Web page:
In a world overcome with death and the horrible losses of the Civil War, people turned to photography hoping to be united with deceased loved ones in perpetuity. It’s that strange combination of desire, hope and the presence of an image that seems almost alive that makes us think we’re in contact with a timeless realm that transcends death ... Manseau has created an exceptional story of how photography intersects with the hope that some heretofore unexplored scientific process will reveal something about the nature of man and our limitations. It is one of the persistent myths of mankind that death isn’t final — that photography, which transcends time and space, can show a way around death.
Mumler’s notoriety, and the growing suspicions of his detractors, is the scaffolding of Mr. Manseau’s entertaining and ambitious narrative, but several supporting characters add heft and context, elevating The Apparitionists from an engaging biography of a huckster to a portrait of America during arguably its most formative years ... Mr. Manseau develops these threads so that The Apparitionists itself is like a photograph—each successive chapter adding depth and shade and specks of mystery, until the final result magically appears, provoking as many questions as it provides answers.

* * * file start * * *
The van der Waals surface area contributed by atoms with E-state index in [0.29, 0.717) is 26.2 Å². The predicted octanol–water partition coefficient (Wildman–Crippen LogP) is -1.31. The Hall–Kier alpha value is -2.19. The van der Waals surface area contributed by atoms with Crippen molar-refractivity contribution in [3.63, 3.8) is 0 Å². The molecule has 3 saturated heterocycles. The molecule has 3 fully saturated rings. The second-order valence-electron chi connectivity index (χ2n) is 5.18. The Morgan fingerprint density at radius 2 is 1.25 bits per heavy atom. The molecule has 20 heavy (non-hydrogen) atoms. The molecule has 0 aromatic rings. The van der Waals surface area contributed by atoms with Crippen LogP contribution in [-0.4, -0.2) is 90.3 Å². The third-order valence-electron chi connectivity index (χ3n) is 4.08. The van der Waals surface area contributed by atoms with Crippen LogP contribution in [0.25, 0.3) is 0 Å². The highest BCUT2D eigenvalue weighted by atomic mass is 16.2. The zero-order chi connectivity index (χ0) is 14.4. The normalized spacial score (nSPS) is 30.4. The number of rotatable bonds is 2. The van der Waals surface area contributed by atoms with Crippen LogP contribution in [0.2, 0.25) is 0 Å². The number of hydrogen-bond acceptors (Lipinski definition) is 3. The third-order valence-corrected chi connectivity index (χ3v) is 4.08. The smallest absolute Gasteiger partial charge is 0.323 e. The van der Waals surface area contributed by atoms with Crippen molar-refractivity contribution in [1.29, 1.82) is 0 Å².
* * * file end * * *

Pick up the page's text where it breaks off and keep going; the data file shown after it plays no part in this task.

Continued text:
Given that the path loops through the Civil War, the telegraph, P.T. Barnum, spiritualism and a trained seal, it's impressive that The Apparitionists is as brisk a read as it is. The tone is knowledgeable, but the touch is light; technology is deftly explained, figures who have been gone too long are always briefly reintroduced, and Manseau is happy to reassure you you're reading a history ... It's remarkable how breezily Manseau weaves all this together, given the sheer volume of back story required to get us to Mumler's fraud trial. But there's also a sense of mounting dread as we circle back to that courtroom again and again, and realize along with the participants that this wasn't a case about consumer fraud so much as it was a case about the limits of faith. Manseau finds a clever balance of historical remove and the immediacy of suspense, and manages to maintain a — perhaps necessary — agnosticism when it counts. Because as diverting (and telling) a history as it is, in the end, The Apparitionists is a biography about why we believe.